In today's factories and warehouses, it's not uncommon to see robots whizzing about, shuttling items or tools from one station to another. For the most part, robots navigate pretty easily across open layouts. But they have a much harder time winding through narrow spaces to carry out tasks such as reaching for a product at the back of a cluttered shelf, or snaking around a car's engine parts to unscrew an oil cap. Now MIT engineers have developed a robot designed to extend a chain-like appendage flexible enough to twist and turn in any necessary configuration, yet rigid enough to support heavy loads or apply torque to assemble parts in tight spaces. When the task is complete, the robot can retract the appendage and extend it again, at a different length and shape, to suit the next task.
The first PopSockets gripper I plastered to my phone's rear-end was a freebie gift thing I received from some company's swag bag. Amidst the magnets, notebooks, business cards, and other marketing ephemera, there it was: the circular doodad that has leapfrogged selfie-sticks as the must-have mobile accessory for our smartphone-saturated society. When I fished it out of the tote, I felt secretly delighted. Then I felt sort of dopey. I had long coveted the PopSockets gripper I saw on other people's phones, but I had refused to buy one of my own.
When it comes to prosthetic hands, you can't beat the one Luke Skywalker receives in The Empire Strikes Back. Not only did that robotic limb allow him to wield a lightsaber with great dexterity, each of his fingers twitched when a robot poked them. Although real-life brain-controlled prosthetics that enable a person to, say, pick up a pencil continue to improve for amputees, limbs that can actually feel touch sensations have remained a challenge. Now, by implanting electrodes into both the motor and the sensory areas of the brain, researchers have created a virtual prosthetic hand that monkeys control using only their minds, and that enables them to feel virtual textures. Neuroscientist Miguel Nicolelis of Duke University in Durham, N.C., whose group has been developing so-called brain-machine interfaces, says that one of the pitfalls in these systems is that "no one's been able to close the loop" between controlling a limb and feeling a physical touch.
A bird's feathers, a reptile's scales, and a mammal's hairs may seem like very distinct features, but these skin appendages may come from common origins, say scientists. The mechanism behind the embryonic development of feathers, reptilian scales, and hair is remarkably similar, according to a paper published Friday in the journal Science Advances. This finding suggests that these distinct appendages have their roots in a common ancestor of these three diverse lineages. "This doesn't imply at all that feathers evolved from hair or that scales evolved from hair or that hair evolved from scales, et cetera," cautions Richard Prum, an ornithologist at Yale University who was not part of this study but who has studied these same developmental structures. "They are homologous as appendages," he explains in an interview with The Christian Science Monitor, in that these features share a developmental origin.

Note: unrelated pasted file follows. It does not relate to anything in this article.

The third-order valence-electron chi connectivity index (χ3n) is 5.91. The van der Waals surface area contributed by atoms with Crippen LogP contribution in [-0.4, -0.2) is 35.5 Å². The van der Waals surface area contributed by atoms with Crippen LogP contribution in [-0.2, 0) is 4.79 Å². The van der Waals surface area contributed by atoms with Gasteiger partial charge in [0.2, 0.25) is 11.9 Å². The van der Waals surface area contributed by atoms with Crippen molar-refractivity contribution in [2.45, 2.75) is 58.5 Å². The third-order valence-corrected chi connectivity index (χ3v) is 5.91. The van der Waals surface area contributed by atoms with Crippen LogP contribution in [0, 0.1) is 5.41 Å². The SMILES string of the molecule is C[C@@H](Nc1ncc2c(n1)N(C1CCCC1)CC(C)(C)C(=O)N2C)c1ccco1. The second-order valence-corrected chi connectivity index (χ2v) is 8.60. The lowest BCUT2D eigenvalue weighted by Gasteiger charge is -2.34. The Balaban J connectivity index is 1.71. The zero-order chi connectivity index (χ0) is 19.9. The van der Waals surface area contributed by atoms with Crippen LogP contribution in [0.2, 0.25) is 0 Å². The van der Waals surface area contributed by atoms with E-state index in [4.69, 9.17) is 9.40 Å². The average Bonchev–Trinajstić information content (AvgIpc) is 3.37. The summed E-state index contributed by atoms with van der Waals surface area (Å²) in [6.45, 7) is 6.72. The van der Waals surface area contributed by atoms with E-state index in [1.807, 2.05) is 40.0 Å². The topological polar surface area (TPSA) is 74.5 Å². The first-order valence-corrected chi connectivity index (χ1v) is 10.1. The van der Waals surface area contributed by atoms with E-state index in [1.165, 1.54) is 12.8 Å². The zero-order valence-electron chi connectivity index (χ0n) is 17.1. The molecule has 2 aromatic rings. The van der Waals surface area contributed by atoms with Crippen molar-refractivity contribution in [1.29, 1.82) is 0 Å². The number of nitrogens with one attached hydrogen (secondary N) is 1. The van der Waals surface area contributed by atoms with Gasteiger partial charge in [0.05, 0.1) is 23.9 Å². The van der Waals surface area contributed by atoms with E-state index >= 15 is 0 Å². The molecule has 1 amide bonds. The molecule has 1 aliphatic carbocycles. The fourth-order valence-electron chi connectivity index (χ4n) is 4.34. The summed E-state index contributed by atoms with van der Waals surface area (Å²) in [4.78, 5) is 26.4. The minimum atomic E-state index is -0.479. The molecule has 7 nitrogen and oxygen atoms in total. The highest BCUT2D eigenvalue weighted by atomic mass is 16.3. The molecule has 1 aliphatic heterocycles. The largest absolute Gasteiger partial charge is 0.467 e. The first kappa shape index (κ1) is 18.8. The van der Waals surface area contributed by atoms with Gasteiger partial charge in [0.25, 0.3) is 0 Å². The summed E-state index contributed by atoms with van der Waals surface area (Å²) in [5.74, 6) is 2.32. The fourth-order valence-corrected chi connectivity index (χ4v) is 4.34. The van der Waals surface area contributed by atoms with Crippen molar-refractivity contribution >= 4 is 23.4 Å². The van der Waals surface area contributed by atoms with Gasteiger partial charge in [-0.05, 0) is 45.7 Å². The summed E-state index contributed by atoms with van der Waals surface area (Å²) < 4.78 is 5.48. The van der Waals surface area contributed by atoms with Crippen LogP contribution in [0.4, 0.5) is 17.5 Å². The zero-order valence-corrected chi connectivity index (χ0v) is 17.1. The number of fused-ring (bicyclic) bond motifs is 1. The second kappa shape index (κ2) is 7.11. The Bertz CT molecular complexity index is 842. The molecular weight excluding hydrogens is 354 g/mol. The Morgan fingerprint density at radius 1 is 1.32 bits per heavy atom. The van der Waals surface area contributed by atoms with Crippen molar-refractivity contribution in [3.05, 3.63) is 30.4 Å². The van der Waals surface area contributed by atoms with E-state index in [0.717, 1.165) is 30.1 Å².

And more than anyone ever knew existed. Researchers at the Scripps Institution of Oceanography at the University of California San Diego and the Western Australian Museum have confirmed the existence of a previously unknown third species of seadragon -- the ruby seadragon, aka Phyllopteryx dewysea. It's a relative of the well-known leafy seadragon (Phycodurus eques) and common seadragon (Phyllopteryx taeniolatus), both of which are found off the southern and western coasts of Australia. But before 2015, their ruby cousin wasn't known to exist, thanks to its habitat -- deeper than recreational SCUBA diving limits -- and its close resemblance to the common seadragon. Researchers began to suspect a third species existed when they examined preserved specimens of what were believed to be common seadragons.